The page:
If a boil breaks open, pus will probably start to ooze from it. Boils mostly develop in the groin, buttocks, and underarms.

Impetigo. Staph bacteria may be the cause of this rash. Large blisters that may exude fluid and form a crust with a honey color are typical of impetigo.

Cellulitis. An infection of the deeper skin layers is called cellulitis. On the surface of your skin, it results in redness and swelling. Additionally, sores or patches of drainage may appear.

Scalded skin condition due to staphylococci. Toxins produced by the staph bacteria can result in staphylococcal scalded skin syndrome. A fever, rash, and occasionally blisters are symptoms of this condition, which typically affects newborns and young children. As the blisters burst, the top layer of skin is removed. It leaves a red, unfinished surface that resembles a burn.

Foodborne illness

One of the most frequent causes of food poisoning is staph bacteria. In food, bacteria grow and create poisons that can harm you. In most cases, symptoms appear shortly after consuming a contaminated food. The majority of the time, symptoms only persist for a half-day.

A staph infection from food does not result in a fever. You may look out for the following signs and symptoms of this form of staph infection:

  • Nausea
  • Diarrhea
  • Dehydration
  • Reduced blood pressure
  • Bacteremia

Bacteremia, also called a bloodstream infection, happens when staph bacteria get into the circulation. Bacteremia can be identified by a fever and low blood pressure. Deep within your body, the germs can move to produce diseases that impact:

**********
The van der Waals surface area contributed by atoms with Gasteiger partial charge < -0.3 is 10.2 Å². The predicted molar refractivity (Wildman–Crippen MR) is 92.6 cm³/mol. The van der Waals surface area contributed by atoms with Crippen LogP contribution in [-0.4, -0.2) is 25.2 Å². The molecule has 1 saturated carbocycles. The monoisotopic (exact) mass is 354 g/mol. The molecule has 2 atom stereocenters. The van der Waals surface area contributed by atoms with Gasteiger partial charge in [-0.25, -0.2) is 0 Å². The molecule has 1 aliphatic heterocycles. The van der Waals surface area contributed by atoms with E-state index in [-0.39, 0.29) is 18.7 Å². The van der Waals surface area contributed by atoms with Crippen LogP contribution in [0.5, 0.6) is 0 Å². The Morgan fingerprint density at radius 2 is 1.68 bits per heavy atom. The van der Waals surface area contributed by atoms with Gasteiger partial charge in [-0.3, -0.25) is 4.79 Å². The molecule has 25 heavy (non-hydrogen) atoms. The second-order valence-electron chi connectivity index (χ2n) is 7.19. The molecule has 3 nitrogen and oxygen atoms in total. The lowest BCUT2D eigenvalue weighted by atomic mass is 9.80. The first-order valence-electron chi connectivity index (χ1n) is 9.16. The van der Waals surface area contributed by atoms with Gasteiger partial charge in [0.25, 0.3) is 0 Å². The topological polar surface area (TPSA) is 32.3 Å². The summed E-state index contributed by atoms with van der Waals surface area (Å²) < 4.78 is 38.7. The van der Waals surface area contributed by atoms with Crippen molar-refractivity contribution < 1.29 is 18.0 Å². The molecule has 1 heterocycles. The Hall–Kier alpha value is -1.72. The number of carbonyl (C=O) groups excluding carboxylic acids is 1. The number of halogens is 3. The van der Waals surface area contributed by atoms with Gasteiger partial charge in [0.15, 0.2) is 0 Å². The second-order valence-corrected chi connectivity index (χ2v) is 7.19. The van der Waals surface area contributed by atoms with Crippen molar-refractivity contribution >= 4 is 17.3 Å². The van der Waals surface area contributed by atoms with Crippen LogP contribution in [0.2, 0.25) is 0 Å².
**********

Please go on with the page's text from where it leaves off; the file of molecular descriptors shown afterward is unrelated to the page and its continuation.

• Internal organs like your heart (endocarditis), lungs (pneumonia), or brain (meningitis)
  • Muscles and bones
  • Devices that are surgically inserted, including prosthetic joints or cardiac pacemakers
  • Toxic shock condition

Toxins released by some staph bacterium strains cause this potentially fatal illness. Surgery, skin injuries, and several types of tampons have all been associated with the illness. It manifests suddenly with:

  • Having a fever
  • Nausea and diarrhea
  • A rash that resembles a sunburn on your soles and palms
  • Confusion
  • Muscle pain
  • Diarrhea
  • Abdominal pain

Bacterial arthritis

Staph infections can lead to septic arthritis. The bacteria frequently attack the fingers or toes, shoulders, hips, and knees. Infected artificial joints are another possibility. Some warning signs and symptoms include: